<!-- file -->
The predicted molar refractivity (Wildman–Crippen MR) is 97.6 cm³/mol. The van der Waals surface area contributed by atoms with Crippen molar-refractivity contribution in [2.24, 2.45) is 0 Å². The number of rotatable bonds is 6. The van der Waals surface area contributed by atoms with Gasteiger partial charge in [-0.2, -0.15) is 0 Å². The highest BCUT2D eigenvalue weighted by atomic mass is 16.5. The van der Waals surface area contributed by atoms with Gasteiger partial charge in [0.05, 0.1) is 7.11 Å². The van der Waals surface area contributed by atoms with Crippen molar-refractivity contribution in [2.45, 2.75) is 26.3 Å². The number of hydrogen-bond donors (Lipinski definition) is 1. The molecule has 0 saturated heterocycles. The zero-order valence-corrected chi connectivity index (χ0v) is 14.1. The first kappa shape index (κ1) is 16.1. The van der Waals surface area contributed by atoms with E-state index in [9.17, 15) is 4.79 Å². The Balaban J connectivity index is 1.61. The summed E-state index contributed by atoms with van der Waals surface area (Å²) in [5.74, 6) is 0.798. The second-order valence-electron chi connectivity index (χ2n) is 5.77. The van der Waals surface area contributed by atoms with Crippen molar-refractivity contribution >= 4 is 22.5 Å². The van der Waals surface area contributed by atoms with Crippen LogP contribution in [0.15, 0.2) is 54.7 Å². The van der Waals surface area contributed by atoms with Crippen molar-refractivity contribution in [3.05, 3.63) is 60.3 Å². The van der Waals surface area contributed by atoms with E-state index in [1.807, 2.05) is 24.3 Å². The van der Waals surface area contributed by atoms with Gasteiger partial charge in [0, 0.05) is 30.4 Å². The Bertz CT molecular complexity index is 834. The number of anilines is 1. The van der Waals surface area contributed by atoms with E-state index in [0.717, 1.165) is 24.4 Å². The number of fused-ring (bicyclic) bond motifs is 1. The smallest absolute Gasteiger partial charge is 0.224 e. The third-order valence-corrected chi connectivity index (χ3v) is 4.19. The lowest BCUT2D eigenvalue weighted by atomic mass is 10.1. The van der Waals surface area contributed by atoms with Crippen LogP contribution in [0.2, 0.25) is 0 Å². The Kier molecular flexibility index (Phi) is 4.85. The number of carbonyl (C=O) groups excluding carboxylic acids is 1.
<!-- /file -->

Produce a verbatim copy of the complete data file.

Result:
The predicted molar refractivity (Wildman–Crippen MR) is 97.6 cm³/mol. The van der Waals surface area contributed by atoms with Crippen molar-refractivity contribution in [2.24, 2.45) is 0 Å². The number of rotatable bonds is 6. The van der Waals surface area contributed by atoms with Gasteiger partial charge in [-0.2, -0.15) is 0 Å². The highest BCUT2D eigenvalue weighted by atomic mass is 16.5. The van der Waals surface area contributed by atoms with Gasteiger partial charge in [0.05, 0.1) is 7.11 Å². The van der Waals surface area contributed by atoms with Crippen molar-refractivity contribution in [2.45, 2.75) is 26.3 Å². The number of hydrogen-bond donors (Lipinski definition) is 1. The molecule has 0 saturated heterocycles. The zero-order valence-corrected chi connectivity index (χ0v) is 14.1. The first kappa shape index (κ1) is 16.1. The van der Waals surface area contributed by atoms with E-state index in [9.17, 15) is 4.79 Å². The Balaban J connectivity index is 1.61. The summed E-state index contributed by atoms with van der Waals surface area (Å²) in [5.74, 6) is 0.798. The second-order valence-electron chi connectivity index (χ2n) is 5.77. The van der Waals surface area contributed by atoms with Crippen molar-refractivity contribution >= 4 is 22.5 Å². The van der Waals surface area contributed by atoms with Crippen LogP contribution in [0.15, 0.2) is 54.7 Å². The van der Waals surface area contributed by atoms with Crippen molar-refractivity contribution in [3.05, 3.63) is 60.3 Å². The van der Waals surface area contributed by atoms with E-state index in [1.807, 2.05) is 24.3 Å². The van der Waals surface area contributed by atoms with Gasteiger partial charge in [0, 0.05) is 30.4 Å². The Bertz CT molecular complexity index is 834. The number of anilines is 1. The van der Waals surface area contributed by atoms with E-state index in [0.717, 1.165) is 24.4 Å². The number of fused-ring (bicyclic) bond motifs is 1. The smallest absolute Gasteiger partial charge is 0.224 e. The third-order valence-corrected chi connectivity index (χ3v) is 4.19. The lowest BCUT2D eigenvalue weighted by atomic mass is 10.1. The van der Waals surface area contributed by atoms with Crippen LogP contribution in [0.2, 0.25) is 0 Å². The Kier molecular flexibility index (Phi) is 4.85. The number of carbonyl (C=O) groups excluding carboxylic acids is 1.